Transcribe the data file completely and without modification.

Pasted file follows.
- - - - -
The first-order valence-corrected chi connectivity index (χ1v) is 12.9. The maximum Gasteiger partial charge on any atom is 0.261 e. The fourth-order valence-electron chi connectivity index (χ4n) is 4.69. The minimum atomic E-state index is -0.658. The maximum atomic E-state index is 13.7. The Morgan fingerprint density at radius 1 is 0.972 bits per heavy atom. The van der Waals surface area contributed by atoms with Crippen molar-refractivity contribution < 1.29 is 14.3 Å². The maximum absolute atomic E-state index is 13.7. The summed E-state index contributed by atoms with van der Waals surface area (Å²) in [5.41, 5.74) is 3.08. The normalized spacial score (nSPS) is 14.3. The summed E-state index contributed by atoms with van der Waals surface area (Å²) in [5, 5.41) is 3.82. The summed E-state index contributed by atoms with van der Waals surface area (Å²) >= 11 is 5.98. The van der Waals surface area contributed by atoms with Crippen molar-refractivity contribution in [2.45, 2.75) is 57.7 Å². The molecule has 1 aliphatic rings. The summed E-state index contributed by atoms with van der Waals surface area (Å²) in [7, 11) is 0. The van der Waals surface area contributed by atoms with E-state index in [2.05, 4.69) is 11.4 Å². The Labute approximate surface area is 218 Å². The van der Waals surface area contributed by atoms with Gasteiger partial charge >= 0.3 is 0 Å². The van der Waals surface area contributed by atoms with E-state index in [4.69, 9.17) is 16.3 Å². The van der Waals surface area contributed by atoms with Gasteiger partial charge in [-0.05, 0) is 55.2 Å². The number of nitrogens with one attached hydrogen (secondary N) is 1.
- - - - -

The first-order valence-corrected chi connectivity index (χ1v) is 12.9. The maximum Gasteiger partial charge on any atom is 0.261 e. The fourth-order valence-electron chi connectivity index (χ4n) is 4.69. The minimum atomic E-state index is -0.658. The maximum atomic E-state index is 13.7. The Morgan fingerprint density at radius 1 is 0.972 bits per heavy atom. The van der Waals surface area contributed by atoms with Crippen molar-refractivity contribution < 1.29 is 14.3 Å². The maximum absolute atomic E-state index is 13.7. The summed E-state index contributed by atoms with van der Waals surface area (Å²) in [5.41, 5.74) is 3.08. The normalized spacial score (nSPS) is 14.3. The summed E-state index contributed by atoms with van der Waals surface area (Å²) in [5, 5.41) is 3.82. The summed E-state index contributed by atoms with van der Waals surface area (Å²) >= 11 is 5.98. The van der Waals surface area contributed by atoms with Crippen molar-refractivity contribution in [2.45, 2.75) is 57.7 Å². The molecule has 1 aliphatic rings. The summed E-state index contributed by atoms with van der Waals surface area (Å²) in [7, 11) is 0. The van der Waals surface area contributed by atoms with E-state index in [2.05, 4.69) is 11.4 Å². The Labute approximate surface area is 218 Å². The van der Waals surface area contributed by atoms with Gasteiger partial charge >= 0.3 is 0 Å². The van der Waals surface area contributed by atoms with E-state index in [4.69, 9.17) is 16.3 Å². The van der Waals surface area contributed by atoms with Gasteiger partial charge in [-0.05, 0) is 55.2 Å². The number of nitrogens with one attached hydrogen (secondary N) is 1.